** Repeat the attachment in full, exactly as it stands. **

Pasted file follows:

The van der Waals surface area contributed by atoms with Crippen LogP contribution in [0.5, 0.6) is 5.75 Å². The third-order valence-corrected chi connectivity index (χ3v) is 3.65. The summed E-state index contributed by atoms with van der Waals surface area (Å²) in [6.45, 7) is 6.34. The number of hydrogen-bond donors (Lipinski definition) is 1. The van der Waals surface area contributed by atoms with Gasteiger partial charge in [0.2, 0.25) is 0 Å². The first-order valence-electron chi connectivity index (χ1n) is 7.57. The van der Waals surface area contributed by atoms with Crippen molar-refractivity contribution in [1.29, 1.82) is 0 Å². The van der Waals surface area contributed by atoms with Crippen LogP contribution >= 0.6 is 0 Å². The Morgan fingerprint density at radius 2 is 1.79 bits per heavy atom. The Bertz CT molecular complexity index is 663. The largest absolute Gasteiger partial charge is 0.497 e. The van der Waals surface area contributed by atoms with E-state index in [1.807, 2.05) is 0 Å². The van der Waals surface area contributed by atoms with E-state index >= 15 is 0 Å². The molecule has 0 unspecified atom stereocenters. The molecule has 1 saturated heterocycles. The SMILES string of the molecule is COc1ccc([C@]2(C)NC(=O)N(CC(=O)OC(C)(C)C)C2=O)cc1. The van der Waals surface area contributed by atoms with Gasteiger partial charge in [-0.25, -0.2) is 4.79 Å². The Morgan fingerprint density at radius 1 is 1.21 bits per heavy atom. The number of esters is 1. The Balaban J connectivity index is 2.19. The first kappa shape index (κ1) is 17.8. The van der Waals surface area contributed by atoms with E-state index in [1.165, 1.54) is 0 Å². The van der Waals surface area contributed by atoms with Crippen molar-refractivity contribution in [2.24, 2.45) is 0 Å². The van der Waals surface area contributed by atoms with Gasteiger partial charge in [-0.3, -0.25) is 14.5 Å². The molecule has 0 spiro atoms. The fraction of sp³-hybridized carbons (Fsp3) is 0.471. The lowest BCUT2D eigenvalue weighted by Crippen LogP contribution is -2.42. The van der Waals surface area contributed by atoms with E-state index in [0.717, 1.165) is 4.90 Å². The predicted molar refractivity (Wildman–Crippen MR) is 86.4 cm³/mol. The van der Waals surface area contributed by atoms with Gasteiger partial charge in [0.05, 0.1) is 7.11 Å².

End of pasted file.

The van der Waals surface area contributed by atoms with Crippen LogP contribution in [0.5, 0.6) is 5.75 Å². The third-order valence-corrected chi connectivity index (χ3v) is 3.65. The summed E-state index contributed by atoms with van der Waals surface area (Å²) in [6.45, 7) is 6.34. The number of hydrogen-bond donors (Lipinski definition) is 1. The van der Waals surface area contributed by atoms with Gasteiger partial charge in [0.2, 0.25) is 0 Å². The first-order valence-electron chi connectivity index (χ1n) is 7.57. The van der Waals surface area contributed by atoms with Crippen molar-refractivity contribution in [1.29, 1.82) is 0 Å². The van der Waals surface area contributed by atoms with Crippen LogP contribution >= 0.6 is 0 Å². The Morgan fingerprint density at radius 2 is 1.79 bits per heavy atom. The Bertz CT molecular complexity index is 663. The largest absolute Gasteiger partial charge is 0.497 e. The van der Waals surface area contributed by atoms with E-state index in [1.807, 2.05) is 0 Å². The van der Waals surface area contributed by atoms with E-state index >= 15 is 0 Å². The molecule has 0 unspecified atom stereocenters. The molecule has 1 saturated heterocycles. The SMILES string of the molecule is COc1ccc([C@]2(C)NC(=O)N(CC(=O)OC(C)(C)C)C2=O)cc1. The van der Waals surface area contributed by atoms with Gasteiger partial charge in [-0.25, -0.2) is 4.79 Å². The Morgan fingerprint density at radius 1 is 1.21 bits per heavy atom. The number of esters is 1. The Balaban J connectivity index is 2.19. The first kappa shape index (κ1) is 17.8. The van der Waals surface area contributed by atoms with E-state index in [1.165, 1.54) is 0 Å². The van der Waals surface area contributed by atoms with Crippen molar-refractivity contribution in [2.24, 2.45) is 0 Å². The van der Waals surface area contributed by atoms with Gasteiger partial charge in [-0.3, -0.25) is 14.5 Å². The molecule has 0 spiro atoms. The fraction of sp³-hybridized carbons (Fsp3) is 0.471. The lowest BCUT2D eigenvalue weighted by Crippen LogP contribution is -2.42. The van der Waals surface area contributed by atoms with E-state index in [0.717, 1.165) is 4.90 Å². The predicted molar refractivity (Wildman–Crippen MR) is 86.4 cm³/mol. The van der Waals surface area contributed by atoms with Gasteiger partial charge in [0.05, 0.1) is 7.11 Å².